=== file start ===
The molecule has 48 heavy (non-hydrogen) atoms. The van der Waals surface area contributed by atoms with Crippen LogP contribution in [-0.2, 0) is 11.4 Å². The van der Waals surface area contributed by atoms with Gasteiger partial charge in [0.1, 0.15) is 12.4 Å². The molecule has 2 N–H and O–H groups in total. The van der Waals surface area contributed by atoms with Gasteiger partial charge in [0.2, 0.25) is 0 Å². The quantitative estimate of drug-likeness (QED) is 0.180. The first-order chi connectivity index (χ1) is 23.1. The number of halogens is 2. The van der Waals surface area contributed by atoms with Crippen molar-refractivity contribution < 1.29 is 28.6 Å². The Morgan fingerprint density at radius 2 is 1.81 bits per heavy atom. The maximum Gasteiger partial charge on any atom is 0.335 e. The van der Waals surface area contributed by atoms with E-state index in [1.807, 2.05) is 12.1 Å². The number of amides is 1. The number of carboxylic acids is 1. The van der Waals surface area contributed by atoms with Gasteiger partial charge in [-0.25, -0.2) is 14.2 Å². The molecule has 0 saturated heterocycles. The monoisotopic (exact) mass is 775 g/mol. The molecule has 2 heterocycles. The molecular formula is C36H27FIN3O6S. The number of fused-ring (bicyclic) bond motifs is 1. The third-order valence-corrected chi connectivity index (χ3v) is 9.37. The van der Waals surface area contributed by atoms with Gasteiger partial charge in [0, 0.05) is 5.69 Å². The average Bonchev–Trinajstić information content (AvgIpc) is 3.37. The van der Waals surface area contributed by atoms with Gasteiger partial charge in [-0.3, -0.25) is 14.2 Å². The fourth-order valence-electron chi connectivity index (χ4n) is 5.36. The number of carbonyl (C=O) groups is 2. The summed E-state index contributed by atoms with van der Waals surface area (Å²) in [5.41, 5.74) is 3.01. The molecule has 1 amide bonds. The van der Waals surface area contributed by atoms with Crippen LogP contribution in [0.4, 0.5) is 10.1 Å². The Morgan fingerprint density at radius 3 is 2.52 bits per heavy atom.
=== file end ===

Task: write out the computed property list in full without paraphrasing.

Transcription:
The molecule has 48 heavy (non-hydrogen) atoms. The van der Waals surface area contributed by atoms with Crippen LogP contribution in [-0.2, 0) is 11.4 Å². The van der Waals surface area contributed by atoms with Gasteiger partial charge in [0.1, 0.15) is 12.4 Å². The molecule has 2 N–H and O–H groups in total. The van der Waals surface area contributed by atoms with Gasteiger partial charge in [0.2, 0.25) is 0 Å². The quantitative estimate of drug-likeness (QED) is 0.180. The first-order chi connectivity index (χ1) is 23.1. The number of halogens is 2. The van der Waals surface area contributed by atoms with Crippen molar-refractivity contribution < 1.29 is 28.6 Å². The Morgan fingerprint density at radius 2 is 1.81 bits per heavy atom. The maximum Gasteiger partial charge on any atom is 0.335 e. The van der Waals surface area contributed by atoms with E-state index in [1.807, 2.05) is 12.1 Å². The number of amides is 1. The number of carboxylic acids is 1. The van der Waals surface area contributed by atoms with Gasteiger partial charge in [-0.25, -0.2) is 14.2 Å². The molecule has 0 saturated heterocycles. The monoisotopic (exact) mass is 775 g/mol. The molecule has 2 heterocycles. The molecular formula is C36H27FIN3O6S. The number of fused-ring (bicyclic) bond motifs is 1. The third-order valence-corrected chi connectivity index (χ3v) is 9.37. The van der Waals surface area contributed by atoms with Gasteiger partial charge in [0, 0.05) is 5.69 Å². The average Bonchev–Trinajstić information content (AvgIpc) is 3.37. The van der Waals surface area contributed by atoms with Gasteiger partial charge in [-0.3, -0.25) is 14.2 Å². The fourth-order valence-electron chi connectivity index (χ4n) is 5.36. The number of carbonyl (C=O) groups is 2. The summed E-state index contributed by atoms with van der Waals surface area (Å²) in [5.41, 5.74) is 3.01. The molecule has 1 amide bonds. The van der Waals surface area contributed by atoms with Crippen LogP contribution in [0.4, 0.5) is 10.1 Å². The Morgan fingerprint density at radius 3 is 2.52 bits per heavy atom.